Swehla suggested to both of them to set up meetings with Moore and Police Chief Jerry Thompson to get a full explanation of the situation. (Look for more on this in next week’s edition.)
The council unanimously approved the application for two historic preservation grants by the Yuma Historical Conservation Commission. One is the Hart Family Fund Grant, and the other the State Historical Fund Grant.
Chad Rayl of the Yuma Historical Conservation Commission provided some background prior to the council’s votes. He said it is required by the State Historical Society to get a survey done. He said the Yuma commission contacted 36 surveyors before finally finding one willing to do it. The initial survey will be along S. Main St. from the railroad to Fifth Ave, and two blocks in both directions of S. Main.
The grants will be used for the survey, with no matching funds required from the city. Rayl also explained the Hart Grant is for small towns, and also includes helping with functions to stimulate interest and involvement in preserving Yuma’s history for future generations.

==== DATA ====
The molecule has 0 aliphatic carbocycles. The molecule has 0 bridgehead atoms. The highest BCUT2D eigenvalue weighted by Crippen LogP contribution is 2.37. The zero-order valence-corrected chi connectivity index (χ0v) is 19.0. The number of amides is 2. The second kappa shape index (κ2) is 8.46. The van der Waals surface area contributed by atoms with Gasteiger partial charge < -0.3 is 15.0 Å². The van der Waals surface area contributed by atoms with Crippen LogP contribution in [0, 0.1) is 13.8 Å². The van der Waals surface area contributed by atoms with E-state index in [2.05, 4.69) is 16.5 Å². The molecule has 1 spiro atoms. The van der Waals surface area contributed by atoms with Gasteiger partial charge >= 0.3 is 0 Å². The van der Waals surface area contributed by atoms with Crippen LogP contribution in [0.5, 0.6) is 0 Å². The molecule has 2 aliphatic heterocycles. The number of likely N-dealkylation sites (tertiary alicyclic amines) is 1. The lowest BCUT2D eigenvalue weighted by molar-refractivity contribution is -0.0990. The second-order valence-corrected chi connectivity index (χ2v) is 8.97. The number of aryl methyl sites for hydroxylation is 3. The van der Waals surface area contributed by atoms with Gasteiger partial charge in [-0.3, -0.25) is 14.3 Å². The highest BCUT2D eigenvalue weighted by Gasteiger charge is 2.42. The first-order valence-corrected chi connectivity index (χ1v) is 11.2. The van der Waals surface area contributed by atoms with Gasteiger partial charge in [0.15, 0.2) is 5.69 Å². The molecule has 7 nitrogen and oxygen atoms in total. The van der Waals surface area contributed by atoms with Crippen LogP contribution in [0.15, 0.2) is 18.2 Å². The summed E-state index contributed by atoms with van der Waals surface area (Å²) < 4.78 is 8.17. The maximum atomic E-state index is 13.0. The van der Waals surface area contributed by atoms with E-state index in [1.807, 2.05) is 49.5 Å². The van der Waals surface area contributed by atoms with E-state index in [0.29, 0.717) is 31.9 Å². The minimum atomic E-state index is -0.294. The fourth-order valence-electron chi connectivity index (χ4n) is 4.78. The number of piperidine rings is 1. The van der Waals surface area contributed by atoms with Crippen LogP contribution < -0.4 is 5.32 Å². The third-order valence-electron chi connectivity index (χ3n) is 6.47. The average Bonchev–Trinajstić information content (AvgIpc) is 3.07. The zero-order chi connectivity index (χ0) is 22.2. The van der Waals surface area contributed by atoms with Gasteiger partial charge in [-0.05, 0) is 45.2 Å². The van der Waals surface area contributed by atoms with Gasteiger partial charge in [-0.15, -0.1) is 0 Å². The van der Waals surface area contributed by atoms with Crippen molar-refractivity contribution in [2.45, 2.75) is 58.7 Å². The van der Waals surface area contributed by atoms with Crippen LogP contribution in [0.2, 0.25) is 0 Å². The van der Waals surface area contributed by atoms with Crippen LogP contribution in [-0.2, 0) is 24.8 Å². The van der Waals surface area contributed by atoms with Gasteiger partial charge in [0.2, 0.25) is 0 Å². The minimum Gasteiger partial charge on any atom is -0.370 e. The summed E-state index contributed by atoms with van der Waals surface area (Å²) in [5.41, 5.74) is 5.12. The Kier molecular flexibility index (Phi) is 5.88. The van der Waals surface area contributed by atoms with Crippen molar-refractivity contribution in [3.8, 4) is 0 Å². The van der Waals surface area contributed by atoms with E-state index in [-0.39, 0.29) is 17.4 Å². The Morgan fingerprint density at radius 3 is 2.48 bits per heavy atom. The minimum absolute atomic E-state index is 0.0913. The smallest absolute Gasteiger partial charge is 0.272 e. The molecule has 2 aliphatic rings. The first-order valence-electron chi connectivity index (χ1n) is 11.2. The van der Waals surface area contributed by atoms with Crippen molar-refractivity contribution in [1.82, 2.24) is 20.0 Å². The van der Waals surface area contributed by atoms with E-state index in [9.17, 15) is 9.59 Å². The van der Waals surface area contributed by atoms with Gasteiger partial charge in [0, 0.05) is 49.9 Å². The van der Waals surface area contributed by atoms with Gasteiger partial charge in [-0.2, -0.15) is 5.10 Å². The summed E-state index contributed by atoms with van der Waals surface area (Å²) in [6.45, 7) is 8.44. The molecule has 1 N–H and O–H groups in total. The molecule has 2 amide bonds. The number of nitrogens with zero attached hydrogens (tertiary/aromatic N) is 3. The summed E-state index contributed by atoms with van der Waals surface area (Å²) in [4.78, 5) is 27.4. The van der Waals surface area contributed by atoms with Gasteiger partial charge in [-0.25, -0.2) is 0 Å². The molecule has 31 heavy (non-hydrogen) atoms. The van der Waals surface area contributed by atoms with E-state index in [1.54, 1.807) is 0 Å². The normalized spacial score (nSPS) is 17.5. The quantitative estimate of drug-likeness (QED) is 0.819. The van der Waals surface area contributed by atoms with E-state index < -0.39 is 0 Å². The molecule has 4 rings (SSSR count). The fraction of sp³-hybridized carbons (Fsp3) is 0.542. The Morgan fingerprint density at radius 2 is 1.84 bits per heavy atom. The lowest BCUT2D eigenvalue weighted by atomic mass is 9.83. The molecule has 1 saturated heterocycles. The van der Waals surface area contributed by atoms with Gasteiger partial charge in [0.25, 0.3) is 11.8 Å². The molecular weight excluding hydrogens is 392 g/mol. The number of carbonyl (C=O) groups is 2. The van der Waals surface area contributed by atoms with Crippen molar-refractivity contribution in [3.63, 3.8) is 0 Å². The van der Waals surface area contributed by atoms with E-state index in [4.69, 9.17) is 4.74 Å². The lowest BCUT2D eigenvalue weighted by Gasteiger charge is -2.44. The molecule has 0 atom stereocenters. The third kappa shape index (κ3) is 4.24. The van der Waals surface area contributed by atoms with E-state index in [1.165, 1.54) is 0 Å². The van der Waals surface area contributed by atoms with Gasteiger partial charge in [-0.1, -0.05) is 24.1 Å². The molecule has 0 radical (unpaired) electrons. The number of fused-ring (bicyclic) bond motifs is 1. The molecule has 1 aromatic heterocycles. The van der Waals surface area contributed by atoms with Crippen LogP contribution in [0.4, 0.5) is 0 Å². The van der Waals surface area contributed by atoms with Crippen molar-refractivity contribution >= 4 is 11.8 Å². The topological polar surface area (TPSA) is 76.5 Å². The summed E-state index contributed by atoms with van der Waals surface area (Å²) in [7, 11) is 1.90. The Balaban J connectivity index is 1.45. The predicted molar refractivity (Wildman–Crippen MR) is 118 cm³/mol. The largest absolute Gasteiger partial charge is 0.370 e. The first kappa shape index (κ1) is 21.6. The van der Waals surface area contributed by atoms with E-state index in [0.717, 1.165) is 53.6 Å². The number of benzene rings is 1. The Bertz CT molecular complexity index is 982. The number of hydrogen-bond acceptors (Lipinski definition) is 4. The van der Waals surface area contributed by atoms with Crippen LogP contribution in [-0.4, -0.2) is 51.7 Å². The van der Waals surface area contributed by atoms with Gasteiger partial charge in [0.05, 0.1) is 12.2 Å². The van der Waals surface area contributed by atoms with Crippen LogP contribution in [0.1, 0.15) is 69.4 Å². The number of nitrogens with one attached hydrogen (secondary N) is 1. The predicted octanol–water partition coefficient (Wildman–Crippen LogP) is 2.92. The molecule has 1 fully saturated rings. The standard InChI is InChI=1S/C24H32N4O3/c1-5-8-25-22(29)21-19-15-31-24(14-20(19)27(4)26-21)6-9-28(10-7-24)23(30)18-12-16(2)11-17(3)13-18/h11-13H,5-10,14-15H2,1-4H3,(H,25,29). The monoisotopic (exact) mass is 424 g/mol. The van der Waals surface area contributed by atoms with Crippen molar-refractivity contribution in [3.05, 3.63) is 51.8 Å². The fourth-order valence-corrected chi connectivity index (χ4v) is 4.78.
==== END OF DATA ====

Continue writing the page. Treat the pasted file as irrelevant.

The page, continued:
Main Street Revitalization
The council approved two purchases for the Main St. Revitalization project.
The project is being spearheaded by the Yuma Chamber of Commerce, and funded by a grant from the Colorado Department of Transportation. The city is serving as the fiscal agent for the grant.
The first purchase approved is for a sign that will be located near Highway 34. Moore told the council the total cost is $15,195.50, but all that is required now is the expenditure of $5,195. Wendy Lynch with the Chamber said the project’s overall cost will remain the same, but some costs will be shifted due to the requirement of having the sign.
The council also approved the expenditure of $11,331.84, also paid for by the CDOT grant, for planter banner arms to go on the decorative light poles on S. Main.
• The expenditure of $6,227 for a maintenance contract for the AWOS system at Yuma Municipal Airport was approved. The Federal Aviation Administration will cover 90 percent of the expenditure. The city has had the maintenance contract in place since the AWOS was installed a few years ago, and it is a budgeted expenditure.
• The purchase of a 150-horsepower motor for the Mitchell Well came before the council. Moore said the city received two bids, with the lower one being $16,499. He said the city also could have the current motor rebuilt for $8,000 to $9,000 and could serve as a backup for the Mitchell Well and two other city wells in which it would fit. The council approved a motion to purchase the new motor not to exceed $17,000, and rebuild the current one not to exceed $9,000, including shipping. The city had budgeted $50,000 for the project. It also was noted the Mitchell Well is used the most of all city wells.
• An executive session was held at the end of last week’s meeting to discuss negotiations in regards to leased city property and effluent water sale to Yuma Ethanol. The council adjourned after returning to open meeting.